Transcribed from The Golden Jubilee of German-Russian Settlements of Ellis and Rush Counties, Kansas, August 31, September 1 and 2, 1926

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POLITICAL

IN the land of the Czars the political activity of the first immigrants who came to Ellis County was a very limited one. Their right of suffrage was limited to a vote at the "Gerneinde Versammlung" (meeting of the heads of families of the town). Political issues of state and national scope never came before them for solution at the ballot box as they do in their new home. It was therefore undoubtedly with a sense of bewilderment that they faced the proposition of deciding momentous questions by means of the ballot, to which they were entitled after making their declaration of intention to become citizens of the United States. Under the circumstances they did the natural thing; they consulted those who spoke their tongue and who were familiar with the condition, political questions and parties in the country. Such men there were and they acquired great political influence and control among the settlers.

The two parties between which the new settler had to choose were, as today, the Republican and Democratic. With but few exceptions the immigrants joined the ranks of the Democratic party.

The explanation for this is to be found in the following facts: The men who spoke the German language and were in this country at the time of the arrival of the settlers were Democrats; the German Catholic newspapers, which were the only ones the settlers read, were Democratic in their politics; and the word Democrat had an especial appeal to a people who had but recently left the realm of the most autocratic government in the world.

It is not unnatural that in the early years they depended a great deal on the leadership above referred to. This leadership, while at times used for the political preferment of the individual, was on the whole wise. As time went on and the settlers became better acquainted with various political issues, and as the younger generation grew up, this leadership waned and disappeared.

In the first few years of their sojourn in the United States the political aspirations of the new citizens did not go beyond the township officers. The next step was more ambitious and involved the office of County Commissioner from the Third District, the district inhabited by the settlers. Jacob Karlin was the, first one of their number elected to this office. He was succeeded by B. Brungardt, and to this day this office seldom if ever has passed from their hands.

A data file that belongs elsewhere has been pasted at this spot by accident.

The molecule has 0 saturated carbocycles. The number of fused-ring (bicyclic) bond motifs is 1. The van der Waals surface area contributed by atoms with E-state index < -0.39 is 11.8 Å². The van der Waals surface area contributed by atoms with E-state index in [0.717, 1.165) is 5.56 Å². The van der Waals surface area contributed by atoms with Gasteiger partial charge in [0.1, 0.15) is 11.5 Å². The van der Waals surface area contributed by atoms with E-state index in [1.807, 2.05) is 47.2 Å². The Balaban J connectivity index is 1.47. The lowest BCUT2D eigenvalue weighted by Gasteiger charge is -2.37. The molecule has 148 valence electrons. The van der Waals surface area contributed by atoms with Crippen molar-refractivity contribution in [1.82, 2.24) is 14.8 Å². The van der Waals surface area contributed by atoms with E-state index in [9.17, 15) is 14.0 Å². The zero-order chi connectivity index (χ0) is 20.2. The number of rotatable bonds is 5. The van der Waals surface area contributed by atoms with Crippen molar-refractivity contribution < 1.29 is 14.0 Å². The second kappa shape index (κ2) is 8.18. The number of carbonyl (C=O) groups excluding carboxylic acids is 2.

Their attempt to elect one of their number to a county office met with failure for many years. It was not till the year 1890 that Philip Jacobs was elected clerk of the District Court in a three-cornered contest. Since that time the various county offices have been held and are today held by their descendants. While the vast majority of the German-Russians of today are still Democrats, a tendency to break away from the party has shown itself in recent years. This is especially strong among the younger element.

On another page of this volume are the pictures of some of the men of the German stock who held office in Ellis County in the past fifty years.

Picture:
1. Alex Weitz, Sheriff 1917-21, 1925-27
2. Jacob Biasing, County Clerk 1894-97, Probate Judge 1911-15
3. John B. Gross, Probate Judge 1907-11, 1921-26
4. Alex Schueler, Register of Deeds 1909-13
5. Frank B. Miller, Clerk District Court, 1915-19
6. John J. Dreiling, Clerk District court 1911-15
7. Jacob C. Kippes, Register of Deeds 1913-17
8. Jacob M. Wiesner, County Attorney 1919-23, 1925-27
9. P. P. Smith, Clerk District Court 1904-07
10. B. M. Dreiling. Clerk District Court 1897-99, County Treasurer 1907-11
11. John Schlyer. Shefiff[sic] 1880-83, County Treasurer 1883-87, Representative 1894-96, 1899-1902.
12. B. Bruseardt, County Commissioner, 1889-95
13. Joseph Jacobs, County Surveyor, 1909-11
14. Jacob Karlin, County Commissioner the first immigrant to hold a county office
15. Jos. Hermann, County Commissioner, Rush County. Kansas
16. M. P. Dinges, County Clerk 1903-07
17. Jos. Grieso, County Commissioner 1895-96, 1899-01, 1905-08

Picture:
1. P. J. Roth. Register of Deeds 1 905-1909
2. Jacob Karlin, County Commissioner
3. M. H. Mulroy, County Atty. 1894, Representative 1910-1912

4. Carl Engel, County Treasurer 1923-1927
5. Philip Jacobs, Clerk of District Court 1891-1897, County Treasurer 1898-02, County Treasurer 1911-15
6. F. B. Brungardt, County Assessor 1912
7. J. M. Schaefer, County Treasurer 1903-07, County Assessor 1908-12
8. John Jacobs, County Commissioner 1917 to date
9. Henry P. Leiker. Register of Deeds 1924 to date
10. Jos. J. Stroemel, Clerk of District Court 1923-1927
11. Boniface Weber, Representative 1924 to date
12. Romuald Leiker, Clerk of District Court 1919-23
13. Peter J. Rome, Register of Deeds 1920-24
14. P. V. Gottschalk, County Clerk 1911-15
15. A. P. Brungardt, Register of Deeds 1898-1903
16. M. A. Basgall, Supt. Pub. Inst. 1912-1914, County Clerk 1919-1923
17. Edward Polifka, County Surveyor 1891-93
18. Alex Meier, Supt. Pub. Inst. 1899-1905
19. Frank S. Wasinger, Register of Deeds 1917-21
20. William Grabbe, County Clerk 1891-94, Supt. Pub. Inst. 1905-09, Representative 1909-11, County Commissioner 1912-15

Transcribed from The Golden Jubilee of German-Russian Settlements of Ellis and Rush Counties, Kansas, August 31, September 1 and 2, 1926

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Golden Jubilee of the German-Russian Settlements of Ellis and Rush Counties, Kansas

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